Has the White Paper Outlived Its Purpose?

The venerable white paper is under attack. Is it time to do away with it altogether or does it need a makeover to bring it up to date with the way we now consume information? Before deciding, let’s examine its original purpose.

White paper as thought leadership

Although people often criticize the term “thought leadership” as pretentious, we think the term fits to describe why white papers exist. Their main purpose is to demonstrate that you (you as a company or you as an individual) understand the forces at play in your industry, that you have a unique perspective that engages your reader, and that you have something of value to help influence new thinking. Your perspective is often backed up by original research or statistics from external sources.

A white paper helps the author to move from being a subject-matter expert who knows something to becoming a trusted advisor who is known for knowing something. And it helps a company position itself as a trusted authority. People want to do business with the acknowledged leaders in their field.

"As a thought leader you will want to craft messages that work towards four outcomes: Relevant: It meets a need and solves a problem. Thorough: It has depth of meaning that stands on its own. Elegant: It is captured in a way that is simple and clean. Unique: It adds insights or value in new ways."

The Thought Leaders Practice by Matt Church, with Peter Cook & Scott Stein

Matt Church: What is a Thought Leader?

Types of white paper

There are numerous types of white papers a business might publish.

  • One type is primarily an informational vehicle. White papers don’t focus on product features or convey your marketing message but instead address the challenges facing your industry and the solutions you envision.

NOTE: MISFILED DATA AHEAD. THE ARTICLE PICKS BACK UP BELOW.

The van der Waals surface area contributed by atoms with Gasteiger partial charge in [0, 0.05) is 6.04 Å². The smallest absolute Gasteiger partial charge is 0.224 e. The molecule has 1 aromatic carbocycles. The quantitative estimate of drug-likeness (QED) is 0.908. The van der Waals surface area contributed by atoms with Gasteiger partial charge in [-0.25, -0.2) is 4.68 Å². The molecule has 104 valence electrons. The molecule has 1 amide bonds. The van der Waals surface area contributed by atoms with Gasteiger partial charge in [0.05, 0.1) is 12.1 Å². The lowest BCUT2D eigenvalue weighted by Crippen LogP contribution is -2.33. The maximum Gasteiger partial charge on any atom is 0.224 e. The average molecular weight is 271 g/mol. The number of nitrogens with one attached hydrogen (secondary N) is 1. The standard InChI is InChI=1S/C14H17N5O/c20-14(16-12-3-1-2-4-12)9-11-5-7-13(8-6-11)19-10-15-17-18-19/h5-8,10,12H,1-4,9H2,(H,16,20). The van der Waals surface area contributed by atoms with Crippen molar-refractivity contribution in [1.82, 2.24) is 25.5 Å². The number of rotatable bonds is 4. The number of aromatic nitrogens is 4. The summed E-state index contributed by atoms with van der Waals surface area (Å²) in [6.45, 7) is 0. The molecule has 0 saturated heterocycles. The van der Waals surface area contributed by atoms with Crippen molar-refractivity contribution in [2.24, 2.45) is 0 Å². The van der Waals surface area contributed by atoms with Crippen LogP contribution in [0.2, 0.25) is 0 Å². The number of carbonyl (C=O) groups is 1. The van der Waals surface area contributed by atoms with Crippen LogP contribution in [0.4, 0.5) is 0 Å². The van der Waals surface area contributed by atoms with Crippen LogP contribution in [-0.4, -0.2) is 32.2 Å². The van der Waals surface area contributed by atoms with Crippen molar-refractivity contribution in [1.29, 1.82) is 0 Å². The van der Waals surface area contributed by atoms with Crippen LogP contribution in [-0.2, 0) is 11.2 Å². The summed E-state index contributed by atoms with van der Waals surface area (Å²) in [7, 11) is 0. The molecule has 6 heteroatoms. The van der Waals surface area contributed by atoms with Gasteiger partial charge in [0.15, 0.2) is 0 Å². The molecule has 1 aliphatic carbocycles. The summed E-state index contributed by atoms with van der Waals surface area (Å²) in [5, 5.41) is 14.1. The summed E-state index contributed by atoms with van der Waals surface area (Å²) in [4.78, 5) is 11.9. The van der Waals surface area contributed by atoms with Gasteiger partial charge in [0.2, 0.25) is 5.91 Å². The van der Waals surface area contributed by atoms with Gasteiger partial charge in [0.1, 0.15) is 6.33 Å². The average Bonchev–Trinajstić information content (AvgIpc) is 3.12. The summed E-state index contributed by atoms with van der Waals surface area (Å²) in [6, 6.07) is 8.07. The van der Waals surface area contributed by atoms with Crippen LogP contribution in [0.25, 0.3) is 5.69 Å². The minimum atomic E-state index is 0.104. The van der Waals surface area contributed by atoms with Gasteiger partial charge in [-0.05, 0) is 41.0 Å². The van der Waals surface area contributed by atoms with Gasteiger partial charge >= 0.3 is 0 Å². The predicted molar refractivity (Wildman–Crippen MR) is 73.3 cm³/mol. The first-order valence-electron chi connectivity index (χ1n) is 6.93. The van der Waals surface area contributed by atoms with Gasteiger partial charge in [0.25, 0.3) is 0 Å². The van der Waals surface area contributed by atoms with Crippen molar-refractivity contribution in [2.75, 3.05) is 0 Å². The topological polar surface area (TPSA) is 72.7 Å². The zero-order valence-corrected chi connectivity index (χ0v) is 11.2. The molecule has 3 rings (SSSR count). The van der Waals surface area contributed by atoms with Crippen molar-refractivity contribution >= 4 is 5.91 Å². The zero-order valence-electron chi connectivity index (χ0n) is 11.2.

• Another type of white paper might review the policy and regulatory environment in which your company operates, preferably adding your unique perspective.

  • A variation is to shed light on a subject that affects us all. For example, our company has recently prepared material on “Artificial Intelligence and Ethics.” The goal is to explore the issues without hammering away at one point of view.

  • Another type we’ve been involved with is to report on an original piece of research that has the potential to expose new trends and to shape new thinking.

These are just a few examples. What they all have in common is that they serve to showcase your in-depth knowledge in your given domain. Your readers look to you as an authoritative source of solutions to the problems and issues they face.

“The contents of your white paper should serve to showcase your in-depth knowledge and position you as the obvious authority in your field.”

The purpose of a white paper

A recent report published by Foleon titled: How to Write and Format a White Paper summarizes the purpose of a white paper in the following way:

"White papers enable you to build trust among your audience. They show readers that you're reliable, experienced, and adept in a given domain. When potential customers search for information to help them understand a problem or opportunity they're facing, and you provide them with a quality white paper that helps, they'll turn to you again in the future.

This perception of authority can al
so serve to boost sales in an organization. More than half the respondents to the Eccolo Media B2B Technology Content Survey reported having read a white paper before making a buying decision. Buyers prefer to purchase from vendors they trust and see as experts in their field.

Finally, white papers are extremely useful for lead generation. The 2017 Content Preferences Survey from Demand Gen found that more than three-fourths of survey respondents were willing to exchange personal information for a white paper—more than for eBooks, case studies, analyst reports, podcasts, or infographics.

Emphasizing value is the key to a great white paper that will get shared and widely read. Your readers should come away having learned something useful and with the impression that you're a reliable source of expert information. Generating this kind of reputation will lead to greater business success as buyers are more likely to purchase from companies they trust."

What do you think? Has the purpose changed?

We hope you agree that the purpose of the white paper is still very relevant. We want to be careful that we don't throw the baby out with the bathwater. It's time for that makeover we mentioned!

In the next section, we'll explore what's not working with white papers in the digital age.